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Miranda Prosecution Case Study

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Pursuant to Miranda, the Prosecution bears the heavy burden of establishing the existence of a knowing, intelligent, and voluntary waiver of a suspect’s right to remain silent and to the presence or assistance of counsel, by a preponderance of the evidence. (Colorado v. Connelly (1986) 479 U.S. 168.) As such, the validity of a Miranda waiver depends on the totality of the circumstances surrounding the interrogation and whether the defendant was aware of the nature of the right being abandoned and the consequences of the decision to abandon it. (Moran v. Burbine (1986) 475 U.S. 422 (holding a valid waiver does not require that a defendant be informed of all information useful in making his decision or all information that might affect his decision to confess).) With that in mind, there is no requirement that a waiver be in writing. (Berghuis v. Thompkins (2010) 130 S.Ct. 2250.) A defendant who has received and understood the Miranda warnings, and has not invoked his Miranda rights,…show more content…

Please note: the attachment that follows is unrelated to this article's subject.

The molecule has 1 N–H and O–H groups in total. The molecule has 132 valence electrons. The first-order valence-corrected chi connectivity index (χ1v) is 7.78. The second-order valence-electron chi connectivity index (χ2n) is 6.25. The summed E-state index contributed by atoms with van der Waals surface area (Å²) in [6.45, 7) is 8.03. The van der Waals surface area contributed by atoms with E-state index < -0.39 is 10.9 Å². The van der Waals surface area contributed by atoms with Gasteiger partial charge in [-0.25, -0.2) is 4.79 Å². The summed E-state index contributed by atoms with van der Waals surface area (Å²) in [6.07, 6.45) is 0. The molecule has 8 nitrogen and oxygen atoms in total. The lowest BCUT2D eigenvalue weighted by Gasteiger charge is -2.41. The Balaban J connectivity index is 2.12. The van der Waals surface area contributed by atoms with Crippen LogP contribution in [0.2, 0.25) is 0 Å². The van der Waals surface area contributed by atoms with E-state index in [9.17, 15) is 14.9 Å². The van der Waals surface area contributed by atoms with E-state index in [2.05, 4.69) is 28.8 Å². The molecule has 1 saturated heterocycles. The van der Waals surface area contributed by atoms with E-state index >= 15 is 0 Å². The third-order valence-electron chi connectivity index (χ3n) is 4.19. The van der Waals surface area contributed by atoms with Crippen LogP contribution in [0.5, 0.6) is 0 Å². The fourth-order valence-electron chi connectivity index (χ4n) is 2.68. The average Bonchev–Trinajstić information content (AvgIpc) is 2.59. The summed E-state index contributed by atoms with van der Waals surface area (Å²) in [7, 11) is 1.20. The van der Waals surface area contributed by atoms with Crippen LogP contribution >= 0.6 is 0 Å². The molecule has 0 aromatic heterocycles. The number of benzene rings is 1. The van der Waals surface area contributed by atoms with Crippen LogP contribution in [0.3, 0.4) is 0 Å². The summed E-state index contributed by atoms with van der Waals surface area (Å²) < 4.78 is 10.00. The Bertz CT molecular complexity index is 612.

(Tompkins, supra, 130 S.Ct. at 2260 (where a suspect must unambiguously state that he wants to remain silent or that he does not want to talk with the police for a valid invocation of a Miranda right).) Nonetheless, if a defendant makes an ambiguous statement that was not clearly an invocation, officers are not required to stop the interview and attempt to determine whether the suspect intended to invoke. Davis, supra, 512 U.S. 452; see also People v. Scott (2011) 52 Cal.4th 452 (when faced with an ambiguous or equivocal statement, officers are not required under Miranda, either to ask clarifying questions or to cease questioning altogether).) Accordingly, if a defendant decides to speak with an officer with knowledge of his rights to remain silent and to counsel, its sufficient evidence of a knowingly and intelligent implied waiver of those
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